IEC calls on youth to register
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Durban: South Africans will head to designated voting stations this weekend to register to vote in the 2021 Local Government Elections.
The elections, scheduled for November 1, are held every five years in 257 municipalities.
The Constitutional Court recently dismissed an urgent application by the Electoral Commission of South Africa (IEC) for the elections to be postponed to February 2022. It ruled that voting must go ahead on any date between October 27 and November 1.
Following the court ruling, the IEC reopened the process to register candidates for the elections. This will allow political parties and independent candidates another opportunity to nominate candidates after the registration weekend.
Thabani Ngwira, the KZN communications officer for the IEC, said all 23 151 voting stations in the country would operate from 8am to 5pm.
“The registration weekend will offer all eligible citizens an opportunity to register, check or update their registration details and to re-register if they have moved or changed their residences. The commission urges young people, in particular, to take advantage of this opportunity to register and eventually vote,” he said.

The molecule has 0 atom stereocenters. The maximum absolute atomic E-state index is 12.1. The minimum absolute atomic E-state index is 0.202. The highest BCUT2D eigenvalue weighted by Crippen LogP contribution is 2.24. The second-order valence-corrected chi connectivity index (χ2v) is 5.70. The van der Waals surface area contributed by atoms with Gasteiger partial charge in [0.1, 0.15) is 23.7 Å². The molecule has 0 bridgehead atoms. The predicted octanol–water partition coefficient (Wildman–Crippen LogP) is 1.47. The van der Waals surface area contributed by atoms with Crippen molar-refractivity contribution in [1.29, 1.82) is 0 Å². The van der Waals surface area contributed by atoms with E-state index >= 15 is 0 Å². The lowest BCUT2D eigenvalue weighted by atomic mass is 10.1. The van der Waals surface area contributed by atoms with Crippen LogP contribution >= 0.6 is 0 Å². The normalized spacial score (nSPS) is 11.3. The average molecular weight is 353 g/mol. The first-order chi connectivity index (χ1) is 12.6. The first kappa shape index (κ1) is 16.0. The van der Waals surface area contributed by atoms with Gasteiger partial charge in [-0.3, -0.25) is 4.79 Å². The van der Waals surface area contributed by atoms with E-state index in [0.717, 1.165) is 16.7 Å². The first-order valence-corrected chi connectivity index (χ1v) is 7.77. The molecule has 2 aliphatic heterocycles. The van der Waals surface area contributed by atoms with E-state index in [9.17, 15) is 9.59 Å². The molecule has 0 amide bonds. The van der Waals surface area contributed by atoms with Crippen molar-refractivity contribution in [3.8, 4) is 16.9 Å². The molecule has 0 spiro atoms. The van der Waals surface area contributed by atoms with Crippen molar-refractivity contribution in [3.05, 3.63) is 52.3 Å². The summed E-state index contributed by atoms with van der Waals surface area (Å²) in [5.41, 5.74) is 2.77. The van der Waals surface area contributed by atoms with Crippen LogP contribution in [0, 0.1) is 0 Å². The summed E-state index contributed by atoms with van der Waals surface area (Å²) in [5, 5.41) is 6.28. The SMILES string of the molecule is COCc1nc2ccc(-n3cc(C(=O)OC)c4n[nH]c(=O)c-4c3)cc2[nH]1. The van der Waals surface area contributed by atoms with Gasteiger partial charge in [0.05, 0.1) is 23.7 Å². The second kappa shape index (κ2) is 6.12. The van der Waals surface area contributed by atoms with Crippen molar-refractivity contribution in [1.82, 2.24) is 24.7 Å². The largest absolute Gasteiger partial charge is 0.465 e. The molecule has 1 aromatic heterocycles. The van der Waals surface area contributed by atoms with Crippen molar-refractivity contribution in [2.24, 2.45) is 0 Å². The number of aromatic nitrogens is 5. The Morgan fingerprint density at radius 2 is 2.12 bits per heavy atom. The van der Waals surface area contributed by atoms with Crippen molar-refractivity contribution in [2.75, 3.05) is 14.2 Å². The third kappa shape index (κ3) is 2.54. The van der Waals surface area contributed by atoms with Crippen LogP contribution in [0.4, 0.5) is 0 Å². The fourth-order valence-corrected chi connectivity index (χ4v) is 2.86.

Ngwira said the final candidate list would be published after the candidate nomination process was concluded.
“The deadline for candidate nomination will be published in the election timetable after the election proclamation by the Cogta (Co-operative Governance and Traditional Affairs) Minister Nkosazana Dlamini Zuma.”
To register to vote, you need to be a South African citizen; be 18 years old and older; possess a South African green barcoded ID, ID card or a temporary ID certificate; and you must register in person.
Sanusha Naidu, a political analyst, said it was important to register to vote as voting does make a difference.
“For example, in Zambia, if you look at the youth vote, and how they voted out the previous president, and the new president that came in was much younger and appealed to the youth. He addressed issues affecting them such as unemployment, growing the economy, poverty and inequality. In a way, I think by exercising your right to vote, you have the ability to at least think you used your vote to make some substantive change."
Lubna Nadvi, another analyst, said South Africans should vote as it was a right.
“Voting is important because it can bring about much needed change and vote out corrupt individuals and parties. Similarly, casting your vote for a specific party can help bring in effective and credible leadership.”